This listing features two parcels being sold together for $2.199 million. COURTESY BROWN HARRIS STEVENS 140923-2280, BHS, Marks, 5 & 7 Remsen Lane, Remsenburg, NY, SCTM900-368-2-50.2 & 900-380-1-96, N40,48.500, W-72,42.700
The living room in the main house. COURTESY BROWN HARRIS STEVENS
This tree house is part of a two-parcel listing that also has a main house in Remsenburg. COURTESY BROWN HARRIS STEVENS
View from the deck of the tree house. COURTESY BROWN HARRIS STEVENS
The main space in the tree house comes with a wood burning stove. COURTESY BROWN HARRIS STEVENS
A private, woodsy Remsenburg property made up of two parcels and loaded with childlike charm, was put up for sale this week by its longtime owners.A main house as well as an adjacent tree house, both on Remsen Landing, are being sold together for $2.199 million.
Built in 1997 by Benita Cooper Marks and her family, the main house has five bedrooms and 3.5 baths, and sits on 1.24 acres.
While this home was being built, the Markses were living in the neighboring tree house. Sitting on 1.95 acres, it has two bedrooms and two baths, as well as a kitchen and living room. Tree houses of this size are a rare sight on the East End—this one was designed by local builder Paul Podlas and built by Ms. Marks’ father, Judge Irving Ben Cooper, in the early 1960s.
Judge Cooper “had immigrated to America as a young boy. He grew up in abject poverty but worked hard and, in true American-dream style, ended up becoming a renowned judge on the Federal Court,” said Brown Harris Stevens broker Deirdre DeVita, who is listing the property.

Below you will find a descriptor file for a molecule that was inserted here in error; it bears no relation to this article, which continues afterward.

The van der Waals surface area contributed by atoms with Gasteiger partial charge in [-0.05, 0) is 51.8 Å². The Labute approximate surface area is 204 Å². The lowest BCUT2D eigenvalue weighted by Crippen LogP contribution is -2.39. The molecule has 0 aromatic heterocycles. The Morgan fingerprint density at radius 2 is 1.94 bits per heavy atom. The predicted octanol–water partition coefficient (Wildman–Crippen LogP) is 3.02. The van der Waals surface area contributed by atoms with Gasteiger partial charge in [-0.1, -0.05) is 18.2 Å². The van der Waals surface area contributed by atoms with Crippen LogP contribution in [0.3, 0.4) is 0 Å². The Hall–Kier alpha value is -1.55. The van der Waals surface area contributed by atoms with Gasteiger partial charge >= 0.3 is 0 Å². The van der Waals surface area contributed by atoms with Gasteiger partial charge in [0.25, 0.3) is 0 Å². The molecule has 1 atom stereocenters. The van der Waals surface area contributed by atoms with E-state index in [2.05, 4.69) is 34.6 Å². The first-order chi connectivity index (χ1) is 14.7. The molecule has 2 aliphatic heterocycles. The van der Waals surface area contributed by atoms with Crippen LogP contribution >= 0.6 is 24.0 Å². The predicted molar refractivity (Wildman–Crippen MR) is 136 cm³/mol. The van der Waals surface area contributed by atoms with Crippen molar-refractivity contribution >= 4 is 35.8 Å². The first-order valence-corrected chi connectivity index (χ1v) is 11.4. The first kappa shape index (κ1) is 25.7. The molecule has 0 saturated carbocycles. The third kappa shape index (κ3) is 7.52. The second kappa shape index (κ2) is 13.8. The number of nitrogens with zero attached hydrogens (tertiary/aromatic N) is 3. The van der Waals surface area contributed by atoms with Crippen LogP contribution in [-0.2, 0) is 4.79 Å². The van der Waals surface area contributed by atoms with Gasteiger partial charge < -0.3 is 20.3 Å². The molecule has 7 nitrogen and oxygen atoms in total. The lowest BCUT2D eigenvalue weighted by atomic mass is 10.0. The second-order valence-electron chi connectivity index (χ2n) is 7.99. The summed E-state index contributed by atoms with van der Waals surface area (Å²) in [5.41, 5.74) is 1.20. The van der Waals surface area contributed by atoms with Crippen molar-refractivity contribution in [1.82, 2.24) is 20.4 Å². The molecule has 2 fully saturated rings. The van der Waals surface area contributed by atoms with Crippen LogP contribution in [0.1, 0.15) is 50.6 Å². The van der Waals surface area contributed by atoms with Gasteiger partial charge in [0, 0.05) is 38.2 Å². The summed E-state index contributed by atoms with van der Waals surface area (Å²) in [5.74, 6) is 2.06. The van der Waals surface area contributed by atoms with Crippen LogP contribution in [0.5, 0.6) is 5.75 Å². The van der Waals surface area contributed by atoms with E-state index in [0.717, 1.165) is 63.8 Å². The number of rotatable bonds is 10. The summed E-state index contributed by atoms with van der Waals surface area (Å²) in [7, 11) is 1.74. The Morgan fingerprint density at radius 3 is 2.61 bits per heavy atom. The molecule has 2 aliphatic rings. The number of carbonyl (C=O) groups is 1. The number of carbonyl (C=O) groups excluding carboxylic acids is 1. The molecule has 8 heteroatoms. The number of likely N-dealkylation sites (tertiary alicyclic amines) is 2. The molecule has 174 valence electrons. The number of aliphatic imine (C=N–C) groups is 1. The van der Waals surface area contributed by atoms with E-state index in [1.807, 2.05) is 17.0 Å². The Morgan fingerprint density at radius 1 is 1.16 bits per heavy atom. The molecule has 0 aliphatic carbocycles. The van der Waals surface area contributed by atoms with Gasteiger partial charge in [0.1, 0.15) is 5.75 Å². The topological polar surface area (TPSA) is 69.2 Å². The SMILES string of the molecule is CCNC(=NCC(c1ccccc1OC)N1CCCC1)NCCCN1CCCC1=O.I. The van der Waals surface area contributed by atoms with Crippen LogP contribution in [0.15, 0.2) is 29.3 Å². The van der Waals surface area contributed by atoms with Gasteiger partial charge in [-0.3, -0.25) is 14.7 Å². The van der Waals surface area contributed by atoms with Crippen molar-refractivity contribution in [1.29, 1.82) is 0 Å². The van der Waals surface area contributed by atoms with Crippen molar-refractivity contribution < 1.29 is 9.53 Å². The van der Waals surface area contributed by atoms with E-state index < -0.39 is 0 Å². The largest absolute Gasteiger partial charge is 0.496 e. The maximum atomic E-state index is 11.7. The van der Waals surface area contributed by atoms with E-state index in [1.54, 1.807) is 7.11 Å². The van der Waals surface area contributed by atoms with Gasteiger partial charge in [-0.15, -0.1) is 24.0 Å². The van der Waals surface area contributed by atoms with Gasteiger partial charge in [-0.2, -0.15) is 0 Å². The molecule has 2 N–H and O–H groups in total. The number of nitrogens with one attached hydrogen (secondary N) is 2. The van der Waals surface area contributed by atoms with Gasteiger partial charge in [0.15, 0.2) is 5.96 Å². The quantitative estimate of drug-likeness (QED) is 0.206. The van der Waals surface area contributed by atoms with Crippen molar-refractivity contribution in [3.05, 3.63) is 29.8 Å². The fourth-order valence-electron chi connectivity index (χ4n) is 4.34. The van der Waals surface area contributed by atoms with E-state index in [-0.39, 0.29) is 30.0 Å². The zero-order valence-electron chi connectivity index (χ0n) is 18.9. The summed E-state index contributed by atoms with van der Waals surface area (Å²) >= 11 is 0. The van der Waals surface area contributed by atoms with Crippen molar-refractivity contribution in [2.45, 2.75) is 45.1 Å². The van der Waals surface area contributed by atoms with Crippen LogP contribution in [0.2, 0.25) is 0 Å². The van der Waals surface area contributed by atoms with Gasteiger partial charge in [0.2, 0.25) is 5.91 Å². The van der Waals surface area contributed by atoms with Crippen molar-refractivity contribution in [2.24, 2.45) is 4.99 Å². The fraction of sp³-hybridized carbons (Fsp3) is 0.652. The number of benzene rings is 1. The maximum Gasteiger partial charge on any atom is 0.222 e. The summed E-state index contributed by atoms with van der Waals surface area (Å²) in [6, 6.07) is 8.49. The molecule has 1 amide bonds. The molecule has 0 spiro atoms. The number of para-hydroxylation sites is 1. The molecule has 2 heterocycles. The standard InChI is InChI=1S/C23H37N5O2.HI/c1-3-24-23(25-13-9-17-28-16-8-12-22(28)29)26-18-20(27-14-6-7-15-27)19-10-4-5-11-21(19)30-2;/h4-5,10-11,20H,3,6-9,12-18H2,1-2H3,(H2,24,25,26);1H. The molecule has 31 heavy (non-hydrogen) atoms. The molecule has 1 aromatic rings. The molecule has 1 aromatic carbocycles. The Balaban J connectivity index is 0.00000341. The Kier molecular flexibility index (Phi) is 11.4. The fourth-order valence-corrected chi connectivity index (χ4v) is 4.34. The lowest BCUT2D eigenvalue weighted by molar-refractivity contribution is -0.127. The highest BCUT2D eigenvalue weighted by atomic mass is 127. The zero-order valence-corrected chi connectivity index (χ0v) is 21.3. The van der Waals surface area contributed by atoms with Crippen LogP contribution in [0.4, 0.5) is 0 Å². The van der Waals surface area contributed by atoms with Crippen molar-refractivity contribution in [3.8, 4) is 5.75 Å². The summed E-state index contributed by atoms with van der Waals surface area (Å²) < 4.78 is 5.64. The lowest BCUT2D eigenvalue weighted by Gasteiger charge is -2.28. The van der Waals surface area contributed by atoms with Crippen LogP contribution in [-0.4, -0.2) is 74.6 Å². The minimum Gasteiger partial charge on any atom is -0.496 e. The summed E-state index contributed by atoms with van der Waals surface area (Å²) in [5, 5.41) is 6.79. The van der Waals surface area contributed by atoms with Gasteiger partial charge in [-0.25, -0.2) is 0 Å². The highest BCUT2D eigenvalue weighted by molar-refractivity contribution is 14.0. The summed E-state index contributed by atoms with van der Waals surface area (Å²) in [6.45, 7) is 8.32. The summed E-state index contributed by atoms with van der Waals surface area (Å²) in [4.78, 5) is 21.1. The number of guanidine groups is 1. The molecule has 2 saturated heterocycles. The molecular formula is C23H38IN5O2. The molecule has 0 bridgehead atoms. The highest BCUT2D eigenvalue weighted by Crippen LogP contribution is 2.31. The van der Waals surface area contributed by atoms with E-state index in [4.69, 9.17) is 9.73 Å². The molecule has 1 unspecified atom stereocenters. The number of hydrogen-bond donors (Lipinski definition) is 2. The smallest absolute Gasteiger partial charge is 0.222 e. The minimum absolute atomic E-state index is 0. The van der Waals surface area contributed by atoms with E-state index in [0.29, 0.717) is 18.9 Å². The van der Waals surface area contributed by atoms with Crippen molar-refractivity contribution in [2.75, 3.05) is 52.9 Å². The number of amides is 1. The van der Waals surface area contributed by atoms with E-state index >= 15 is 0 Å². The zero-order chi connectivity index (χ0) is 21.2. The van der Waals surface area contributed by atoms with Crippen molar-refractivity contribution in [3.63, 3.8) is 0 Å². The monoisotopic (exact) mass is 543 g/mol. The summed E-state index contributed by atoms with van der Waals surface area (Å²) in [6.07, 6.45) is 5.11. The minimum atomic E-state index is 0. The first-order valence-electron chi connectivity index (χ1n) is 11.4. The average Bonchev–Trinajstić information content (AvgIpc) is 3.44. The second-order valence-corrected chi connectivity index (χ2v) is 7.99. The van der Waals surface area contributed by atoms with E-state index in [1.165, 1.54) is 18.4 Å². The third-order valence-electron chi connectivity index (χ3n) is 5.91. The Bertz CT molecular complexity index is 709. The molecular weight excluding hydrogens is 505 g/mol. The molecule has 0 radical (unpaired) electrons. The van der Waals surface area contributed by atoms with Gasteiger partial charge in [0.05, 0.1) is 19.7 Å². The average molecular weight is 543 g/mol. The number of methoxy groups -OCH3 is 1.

After buying a little cottage in Remsenburg in the 1950s, the judge and his family eventually discovered the property that now hosts the tree house.
“It was completely covered in cedar trees, which he loved,” said Ms. DeVita, and he wanted the house to be set among the trees and be reminiscent of the places in California that are built on stilts. “Over the years, he curated the grove of trees, removing many so that the rest could thrive. The remaining trees are numbered, with little metal tags, and were carefully cataloged by this gentleman in a special book.”
The second parcel is believed to have been purchased in the 1980s, and Ms. Marks inherited both in the 1990s. She and her husband, children and grandchildren have been using both houses for decades.
But, having not frequented it as much lately, they put the property on the market. Possibly, the next owners will have a healthy sense of playfulness and appreciate a property embedded in nature.
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